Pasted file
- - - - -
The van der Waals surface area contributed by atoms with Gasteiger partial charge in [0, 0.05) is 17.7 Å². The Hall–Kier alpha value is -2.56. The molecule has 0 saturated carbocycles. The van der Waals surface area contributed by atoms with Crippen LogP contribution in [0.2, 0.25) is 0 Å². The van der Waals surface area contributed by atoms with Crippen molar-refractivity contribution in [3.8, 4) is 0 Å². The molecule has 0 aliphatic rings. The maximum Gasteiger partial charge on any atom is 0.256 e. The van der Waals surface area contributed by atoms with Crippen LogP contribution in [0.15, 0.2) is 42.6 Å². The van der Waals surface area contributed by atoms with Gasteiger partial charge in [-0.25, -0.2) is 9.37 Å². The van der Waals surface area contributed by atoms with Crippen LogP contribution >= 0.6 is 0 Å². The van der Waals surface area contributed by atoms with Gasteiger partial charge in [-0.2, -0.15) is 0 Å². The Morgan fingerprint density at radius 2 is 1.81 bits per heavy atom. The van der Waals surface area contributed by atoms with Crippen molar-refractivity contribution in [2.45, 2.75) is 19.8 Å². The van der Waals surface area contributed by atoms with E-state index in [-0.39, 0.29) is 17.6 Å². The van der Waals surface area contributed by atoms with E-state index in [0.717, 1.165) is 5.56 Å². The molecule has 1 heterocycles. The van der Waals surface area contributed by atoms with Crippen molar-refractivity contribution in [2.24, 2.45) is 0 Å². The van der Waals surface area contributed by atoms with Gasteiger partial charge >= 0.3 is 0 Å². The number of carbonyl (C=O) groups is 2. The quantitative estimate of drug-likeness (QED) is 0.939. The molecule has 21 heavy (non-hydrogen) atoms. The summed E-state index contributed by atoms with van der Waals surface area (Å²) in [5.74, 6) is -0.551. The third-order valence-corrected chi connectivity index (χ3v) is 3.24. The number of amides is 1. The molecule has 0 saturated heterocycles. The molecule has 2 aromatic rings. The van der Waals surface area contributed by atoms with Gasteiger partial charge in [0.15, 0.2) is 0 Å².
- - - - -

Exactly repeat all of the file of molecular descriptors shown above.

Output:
The van der Waals surface area contributed by atoms with Gasteiger partial charge in [0, 0.05) is 17.7 Å². The Hall–Kier alpha value is -2.56. The molecule has 0 saturated carbocycles. The van der Waals surface area contributed by atoms with Crippen LogP contribution in [0.2, 0.25) is 0 Å². The van der Waals surface area contributed by atoms with Crippen molar-refractivity contribution in [3.8, 4) is 0 Å². The molecule has 0 aliphatic rings. The maximum Gasteiger partial charge on any atom is 0.256 e. The van der Waals surface area contributed by atoms with Crippen LogP contribution in [0.15, 0.2) is 42.6 Å². The van der Waals surface area contributed by atoms with Gasteiger partial charge in [-0.25, -0.2) is 9.37 Å². The van der Waals surface area contributed by atoms with Crippen LogP contribution >= 0.6 is 0 Å². The van der Waals surface area contributed by atoms with Gasteiger partial charge in [-0.2, -0.15) is 0 Å². The Morgan fingerprint density at radius 2 is 1.81 bits per heavy atom. The van der Waals surface area contributed by atoms with Crippen molar-refractivity contribution in [2.45, 2.75) is 19.8 Å². The van der Waals surface area contributed by atoms with E-state index in [-0.39, 0.29) is 17.6 Å². The van der Waals surface area contributed by atoms with E-state index in [0.717, 1.165) is 5.56 Å². The molecule has 1 heterocycles. The van der Waals surface area contributed by atoms with Crippen molar-refractivity contribution in [2.24, 2.45) is 0 Å². The van der Waals surface area contributed by atoms with Gasteiger partial charge >= 0.3 is 0 Å². The number of carbonyl (C=O) groups is 2. The quantitative estimate of drug-likeness (QED) is 0.939. The molecule has 21 heavy (non-hydrogen) atoms. The summed E-state index contributed by atoms with van der Waals surface area (Å²) in [5.74, 6) is -0.551. The third-order valence-corrected chi connectivity index (χ3v) is 3.24. The number of amides is 1. The molecule has 0 saturated heterocycles. The molecule has 2 aromatic rings. The van der Waals surface area contributed by atoms with Gasteiger partial charge in [0.15, 0.2) is 0 Å².